Mr. Ainsworth: I take issue with the hon. Gentleman because that is not what he said.

Mr. Cameron: That is what I said.

Mr. Ainsworth: It is not what the hon. Gentleman said. If I am wrong, I will apologise. We shall have a look at the record if that is what we need to do. I am not trying to disparage the hon. Gentleman.

Let us say he says what he says he said. At no time will it be necessary to prove that the offence that was committed is an offence in this country. The accused was in Spain and committed an offence there, and the warrant will define the offence in Spanish law. What is the matter with that? Effectively, the hon. Gentleman is saying that while his constituent was in Spain, he should have been prepared to abide not by Spanish law, but by English law, and that the warrant should take account of whether the offence was an offence in English law. The person in question was not in England when he committed the offence, but in Spain. The warrant will spell out not some vague category of crime, but a specific crime in Spanish law committed in Spain. If the threshold for extradition is exceeded, yes, that person will be extraditable.

I see no problem with that arrangement and believe that it is positive. After crimes are committed in Spain, there will be Spanish victims who are entitled to justice. When crimes are committed by other European citizens in our country, British citizens will be entitled to justice, so I see no problem with mutual recognition. I believe that it is the way forward and the direction that we need to take.

The hon. Member for Witney asked about the position of the Prime Minister, Ministers, diplomats and all the rest of it. The Bill contains absolutely nothing that changes the position on diplomatic or state immunity, so those who currently enjoy such immunities will continue to do so under the European arrest warrant arrangements.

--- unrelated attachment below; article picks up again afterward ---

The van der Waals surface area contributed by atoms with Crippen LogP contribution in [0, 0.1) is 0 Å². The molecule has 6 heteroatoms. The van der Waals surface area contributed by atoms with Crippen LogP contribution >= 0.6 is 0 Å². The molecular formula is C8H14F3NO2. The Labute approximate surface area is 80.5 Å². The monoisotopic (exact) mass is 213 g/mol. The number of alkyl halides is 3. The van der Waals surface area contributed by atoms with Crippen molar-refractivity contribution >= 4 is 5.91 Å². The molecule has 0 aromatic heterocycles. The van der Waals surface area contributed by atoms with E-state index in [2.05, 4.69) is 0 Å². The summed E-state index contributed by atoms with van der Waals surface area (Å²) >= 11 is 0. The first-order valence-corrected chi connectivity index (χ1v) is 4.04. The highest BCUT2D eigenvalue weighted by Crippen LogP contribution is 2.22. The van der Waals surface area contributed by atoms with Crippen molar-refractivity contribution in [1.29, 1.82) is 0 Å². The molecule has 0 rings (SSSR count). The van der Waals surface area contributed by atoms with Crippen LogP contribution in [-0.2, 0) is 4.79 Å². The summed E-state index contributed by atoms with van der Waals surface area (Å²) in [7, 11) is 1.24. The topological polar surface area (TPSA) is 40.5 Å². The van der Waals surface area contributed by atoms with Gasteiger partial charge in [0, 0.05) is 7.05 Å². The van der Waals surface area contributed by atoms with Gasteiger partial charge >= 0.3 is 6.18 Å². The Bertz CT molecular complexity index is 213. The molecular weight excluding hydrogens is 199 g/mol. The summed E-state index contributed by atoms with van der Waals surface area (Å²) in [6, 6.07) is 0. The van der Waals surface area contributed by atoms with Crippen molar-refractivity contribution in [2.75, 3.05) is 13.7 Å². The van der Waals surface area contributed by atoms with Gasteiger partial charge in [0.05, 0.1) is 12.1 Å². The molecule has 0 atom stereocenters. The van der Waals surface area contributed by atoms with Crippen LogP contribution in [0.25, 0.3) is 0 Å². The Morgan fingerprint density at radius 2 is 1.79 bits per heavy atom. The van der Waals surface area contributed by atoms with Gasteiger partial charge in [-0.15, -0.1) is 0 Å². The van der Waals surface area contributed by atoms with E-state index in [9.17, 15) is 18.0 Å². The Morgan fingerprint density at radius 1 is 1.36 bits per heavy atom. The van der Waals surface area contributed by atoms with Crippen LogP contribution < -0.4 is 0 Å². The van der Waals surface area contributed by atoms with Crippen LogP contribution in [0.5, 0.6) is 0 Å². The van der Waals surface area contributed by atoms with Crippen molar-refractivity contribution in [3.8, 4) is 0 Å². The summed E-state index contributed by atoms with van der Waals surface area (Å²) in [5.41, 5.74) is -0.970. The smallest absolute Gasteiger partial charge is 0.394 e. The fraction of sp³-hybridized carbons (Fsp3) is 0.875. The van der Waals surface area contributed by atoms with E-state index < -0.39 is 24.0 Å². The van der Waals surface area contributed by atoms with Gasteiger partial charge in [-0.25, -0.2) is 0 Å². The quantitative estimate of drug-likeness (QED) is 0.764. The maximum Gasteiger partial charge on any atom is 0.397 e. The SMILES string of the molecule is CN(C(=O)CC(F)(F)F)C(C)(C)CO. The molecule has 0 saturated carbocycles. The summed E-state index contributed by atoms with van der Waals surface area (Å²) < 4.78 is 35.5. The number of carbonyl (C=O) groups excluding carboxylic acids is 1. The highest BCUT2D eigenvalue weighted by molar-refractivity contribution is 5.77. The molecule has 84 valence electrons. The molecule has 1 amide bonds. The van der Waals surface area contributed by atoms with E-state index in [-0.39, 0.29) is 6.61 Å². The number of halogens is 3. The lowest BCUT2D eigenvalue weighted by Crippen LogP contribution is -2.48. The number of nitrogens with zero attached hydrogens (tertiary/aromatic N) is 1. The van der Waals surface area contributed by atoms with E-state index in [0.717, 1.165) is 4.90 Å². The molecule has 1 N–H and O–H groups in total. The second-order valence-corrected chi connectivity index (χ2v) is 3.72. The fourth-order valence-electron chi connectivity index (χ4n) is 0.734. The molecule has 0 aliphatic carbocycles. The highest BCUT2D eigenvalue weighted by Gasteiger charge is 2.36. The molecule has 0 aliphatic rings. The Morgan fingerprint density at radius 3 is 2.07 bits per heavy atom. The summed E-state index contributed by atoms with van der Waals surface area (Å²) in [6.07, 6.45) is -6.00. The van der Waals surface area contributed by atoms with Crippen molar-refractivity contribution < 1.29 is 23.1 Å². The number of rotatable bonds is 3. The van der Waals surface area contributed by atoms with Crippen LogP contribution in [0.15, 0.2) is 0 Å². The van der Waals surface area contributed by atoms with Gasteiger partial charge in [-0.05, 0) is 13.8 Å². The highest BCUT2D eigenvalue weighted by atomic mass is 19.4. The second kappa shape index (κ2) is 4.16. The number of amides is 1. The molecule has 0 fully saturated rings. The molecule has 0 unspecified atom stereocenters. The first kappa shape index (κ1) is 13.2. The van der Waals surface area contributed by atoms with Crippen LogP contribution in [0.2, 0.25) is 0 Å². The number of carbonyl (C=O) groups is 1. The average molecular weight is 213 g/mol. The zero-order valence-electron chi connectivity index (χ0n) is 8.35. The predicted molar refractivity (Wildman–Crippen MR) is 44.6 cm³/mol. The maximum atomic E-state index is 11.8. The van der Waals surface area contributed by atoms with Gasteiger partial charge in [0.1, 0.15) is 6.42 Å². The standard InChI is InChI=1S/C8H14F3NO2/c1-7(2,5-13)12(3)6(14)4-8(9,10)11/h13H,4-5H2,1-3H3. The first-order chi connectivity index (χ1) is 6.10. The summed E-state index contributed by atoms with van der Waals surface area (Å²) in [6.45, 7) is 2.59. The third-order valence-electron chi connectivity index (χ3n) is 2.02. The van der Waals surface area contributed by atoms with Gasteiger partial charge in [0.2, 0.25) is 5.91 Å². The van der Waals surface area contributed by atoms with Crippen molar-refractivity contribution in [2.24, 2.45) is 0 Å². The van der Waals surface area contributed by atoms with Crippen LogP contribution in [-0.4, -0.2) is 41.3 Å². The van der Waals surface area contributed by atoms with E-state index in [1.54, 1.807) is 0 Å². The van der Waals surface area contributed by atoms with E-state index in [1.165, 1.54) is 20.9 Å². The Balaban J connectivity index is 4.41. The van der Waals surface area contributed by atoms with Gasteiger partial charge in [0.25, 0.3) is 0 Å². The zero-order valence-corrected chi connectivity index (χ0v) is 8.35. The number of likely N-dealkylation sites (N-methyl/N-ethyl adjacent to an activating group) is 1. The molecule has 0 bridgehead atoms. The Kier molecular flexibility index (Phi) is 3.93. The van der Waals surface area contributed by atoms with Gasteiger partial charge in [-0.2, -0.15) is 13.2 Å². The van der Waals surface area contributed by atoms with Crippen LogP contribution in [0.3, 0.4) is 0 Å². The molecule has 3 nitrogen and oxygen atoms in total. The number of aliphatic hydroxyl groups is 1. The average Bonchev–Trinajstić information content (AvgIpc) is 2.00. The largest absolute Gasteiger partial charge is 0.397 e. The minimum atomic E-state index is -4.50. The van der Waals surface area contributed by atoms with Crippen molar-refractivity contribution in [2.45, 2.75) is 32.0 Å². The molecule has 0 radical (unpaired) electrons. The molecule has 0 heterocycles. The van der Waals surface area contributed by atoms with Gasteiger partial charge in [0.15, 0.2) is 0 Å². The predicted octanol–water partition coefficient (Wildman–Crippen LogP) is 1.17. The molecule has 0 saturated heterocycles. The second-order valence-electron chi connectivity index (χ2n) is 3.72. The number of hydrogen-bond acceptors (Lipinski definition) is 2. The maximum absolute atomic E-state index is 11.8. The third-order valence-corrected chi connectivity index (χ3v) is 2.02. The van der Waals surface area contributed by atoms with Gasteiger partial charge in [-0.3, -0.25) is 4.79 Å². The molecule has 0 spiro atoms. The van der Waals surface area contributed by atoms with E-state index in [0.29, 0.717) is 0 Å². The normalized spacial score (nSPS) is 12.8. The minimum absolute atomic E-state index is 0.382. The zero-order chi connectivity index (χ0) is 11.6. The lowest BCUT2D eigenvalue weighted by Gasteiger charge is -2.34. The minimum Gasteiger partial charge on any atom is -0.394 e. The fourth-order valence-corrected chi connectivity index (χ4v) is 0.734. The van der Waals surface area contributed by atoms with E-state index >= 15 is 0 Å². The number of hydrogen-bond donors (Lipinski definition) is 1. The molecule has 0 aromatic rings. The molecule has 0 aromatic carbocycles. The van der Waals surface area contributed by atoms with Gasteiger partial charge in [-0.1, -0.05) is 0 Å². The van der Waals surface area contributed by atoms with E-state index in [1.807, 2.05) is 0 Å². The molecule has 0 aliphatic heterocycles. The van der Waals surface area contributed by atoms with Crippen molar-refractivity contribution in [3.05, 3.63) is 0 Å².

I have dealt with the main point of contention in this discussion, but in order to bring a lighter note to the debate, I should like to respond to the threat of the hon. Member for Surrey Heath that some fundamentalist or left-wing Government in Turkey might use the European arrest warrant to arrest me or another member of the Government and that, in that event, he would be here to say "I told you so." I do not know whether that is an indication of his confidence that he will be sitting on the Opposition Benches for many a long year to come, but I certainly hope so.

The measure has been widely misrepresented. The generic list of offences is a mechanism by which mutual recognition is facilitated. Nobody will be extradited from one European country to another for anything other than an allegation of a clear breach of law in the other country, and hon. Gentlemen should not seek to suggest otherwise.

Mr. Hawkins: I thank the Minister for again giving way. He is laying a great deal of stress on the suggestion

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that certain things will be made absolutely clear in the warrants if the measure becomes law, but I ask him to address the question asked by the Opposition and by the Chairman of the Select Committee on Home Affairs from his own Back Benches. The Government have refused to include in the Bill the format of the arrest warrants or to accept what the Home Affairs Committee has said about including the list of very vague offences. I do not see how he can say at the Dispatch Box that he is confident about how the system will work unless he is prepared to include all the details in the Bill, as we have urged him to do.

Mr. Ainsworth: I think I have said that it is extremely clear that the warrant will have to say exactly what the offence is, who issued it and whether they were an appropriate authority to do so—the Bill states that that authority will have to be a judicial authority—and that it meets the threshold in an accusation case that is required to allow extradition to be considered. If any of that information is not complete to the satisfaction of the National Criminal Intelligence Service in England or the Crown Office in Scotland, the warrant will not go forward and the case will not even be considered.

Let me deal with the reasons for not including a minimal safeguard at the back of the Bill. We cannot do that without opening up the issue of dual criminality and the playground to which it would lead on every single case. We cannot use the backstop of the Home Secretary without any decision that he makes being open to challenge and judicial review, yet the hon. Member for Henley claims that he wants a speedier system. He says that he does not want the sort of delays that occur in our current system, but tries to reintroduce provisions that allow the sometimes appalling delays under existing legislation. The Bill is designed to avoid them.